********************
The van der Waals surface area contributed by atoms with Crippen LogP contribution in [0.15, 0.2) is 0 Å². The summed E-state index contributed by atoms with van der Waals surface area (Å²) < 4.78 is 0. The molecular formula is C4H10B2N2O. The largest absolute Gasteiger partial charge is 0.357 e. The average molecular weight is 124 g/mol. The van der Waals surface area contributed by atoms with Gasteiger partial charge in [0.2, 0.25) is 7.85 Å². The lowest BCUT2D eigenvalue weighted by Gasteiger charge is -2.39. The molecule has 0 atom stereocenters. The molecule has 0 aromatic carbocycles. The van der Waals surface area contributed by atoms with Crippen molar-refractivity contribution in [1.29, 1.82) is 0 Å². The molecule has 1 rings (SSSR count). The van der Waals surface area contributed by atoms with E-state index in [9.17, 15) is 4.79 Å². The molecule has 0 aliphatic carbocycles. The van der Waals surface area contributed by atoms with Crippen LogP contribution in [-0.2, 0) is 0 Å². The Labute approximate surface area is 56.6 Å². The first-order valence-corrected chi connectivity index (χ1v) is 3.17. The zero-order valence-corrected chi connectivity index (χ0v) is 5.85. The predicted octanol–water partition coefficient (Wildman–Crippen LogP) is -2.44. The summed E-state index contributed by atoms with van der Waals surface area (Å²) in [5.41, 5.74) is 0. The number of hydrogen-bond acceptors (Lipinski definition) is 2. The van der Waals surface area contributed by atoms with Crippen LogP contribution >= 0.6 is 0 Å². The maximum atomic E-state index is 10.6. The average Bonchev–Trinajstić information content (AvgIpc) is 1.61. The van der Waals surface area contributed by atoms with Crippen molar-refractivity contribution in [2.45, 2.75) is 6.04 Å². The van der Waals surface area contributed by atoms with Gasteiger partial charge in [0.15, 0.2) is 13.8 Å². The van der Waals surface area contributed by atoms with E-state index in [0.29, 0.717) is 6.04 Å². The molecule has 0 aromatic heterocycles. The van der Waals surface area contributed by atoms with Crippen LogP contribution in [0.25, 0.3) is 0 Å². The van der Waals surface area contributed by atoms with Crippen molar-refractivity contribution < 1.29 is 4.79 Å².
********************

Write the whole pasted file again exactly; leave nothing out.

The van der Waals surface area contributed by atoms with Crippen LogP contribution in [0.15, 0.2) is 0 Å². The summed E-state index contributed by atoms with van der Waals surface area (Å²) < 4.78 is 0. The molecular formula is C4H10B2N2O. The largest absolute Gasteiger partial charge is 0.357 e. The average molecular weight is 124 g/mol. The van der Waals surface area contributed by atoms with Gasteiger partial charge in [0.2, 0.25) is 7.85 Å². The lowest BCUT2D eigenvalue weighted by Gasteiger charge is -2.39. The molecule has 0 atom stereocenters. The molecule has 0 aromatic carbocycles. The van der Waals surface area contributed by atoms with Crippen molar-refractivity contribution in [1.29, 1.82) is 0 Å². The molecule has 1 rings (SSSR count). The van der Waals surface area contributed by atoms with E-state index in [9.17, 15) is 4.79 Å². The molecule has 0 aliphatic carbocycles. The van der Waals surface area contributed by atoms with Crippen LogP contribution in [-0.2, 0) is 0 Å². The Labute approximate surface area is 56.6 Å². The first-order valence-corrected chi connectivity index (χ1v) is 3.17. The zero-order valence-corrected chi connectivity index (χ0v) is 5.85. The predicted octanol–water partition coefficient (Wildman–Crippen LogP) is -2.44. The summed E-state index contributed by atoms with van der Waals surface area (Å²) in [5.41, 5.74) is 0. The number of hydrogen-bond acceptors (Lipinski definition) is 2. The van der Waals surface area contributed by atoms with Crippen LogP contribution >= 0.6 is 0 Å². The maximum atomic E-state index is 10.6. The average Bonchev–Trinajstić information content (AvgIpc) is 1.61. The van der Waals surface area contributed by atoms with Crippen molar-refractivity contribution in [2.45, 2.75) is 6.04 Å². The van der Waals surface area contributed by atoms with Gasteiger partial charge in [0.15, 0.2) is 13.8 Å². The van der Waals surface area contributed by atoms with E-state index in [0.29, 0.717) is 6.04 Å². The molecule has 0 aromatic heterocycles. The van der Waals surface area contributed by atoms with Crippen LogP contribution in [0.25, 0.3) is 0 Å². The van der Waals surface area contributed by atoms with Crippen molar-refractivity contribution < 1.29 is 4.79 Å².